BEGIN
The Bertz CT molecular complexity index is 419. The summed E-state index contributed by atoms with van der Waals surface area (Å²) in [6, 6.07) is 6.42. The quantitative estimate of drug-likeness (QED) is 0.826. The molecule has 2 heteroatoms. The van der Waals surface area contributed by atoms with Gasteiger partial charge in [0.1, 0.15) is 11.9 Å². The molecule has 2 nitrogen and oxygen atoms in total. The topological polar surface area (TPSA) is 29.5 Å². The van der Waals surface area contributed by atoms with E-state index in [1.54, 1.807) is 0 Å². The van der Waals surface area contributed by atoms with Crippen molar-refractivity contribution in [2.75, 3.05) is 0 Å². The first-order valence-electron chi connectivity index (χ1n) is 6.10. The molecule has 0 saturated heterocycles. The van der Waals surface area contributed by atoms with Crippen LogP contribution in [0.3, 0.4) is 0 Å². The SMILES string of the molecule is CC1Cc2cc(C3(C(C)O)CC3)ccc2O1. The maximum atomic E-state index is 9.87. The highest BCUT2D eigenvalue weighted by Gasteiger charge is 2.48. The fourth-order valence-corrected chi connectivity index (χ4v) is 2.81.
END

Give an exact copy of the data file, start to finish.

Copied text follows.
The Bertz CT molecular complexity index is 419. The summed E-state index contributed by atoms with van der Waals surface area (Å²) in [6, 6.07) is 6.42. The quantitative estimate of drug-likeness (QED) is 0.826. The molecule has 2 heteroatoms. The van der Waals surface area contributed by atoms with Gasteiger partial charge in [0.1, 0.15) is 11.9 Å². The molecule has 2 nitrogen and oxygen atoms in total. The topological polar surface area (TPSA) is 29.5 Å². The van der Waals surface area contributed by atoms with E-state index in [1.54, 1.807) is 0 Å². The van der Waals surface area contributed by atoms with Crippen molar-refractivity contribution in [2.75, 3.05) is 0 Å². The first-order valence-electron chi connectivity index (χ1n) is 6.10. The molecule has 0 saturated heterocycles. The van der Waals surface area contributed by atoms with Crippen LogP contribution in [0.3, 0.4) is 0 Å². The SMILES string of the molecule is CC1Cc2cc(C3(C(C)O)CC3)ccc2O1. The maximum atomic E-state index is 9.87. The highest BCUT2D eigenvalue weighted by Gasteiger charge is 2.48. The fourth-order valence-corrected chi connectivity index (χ4v) is 2.81.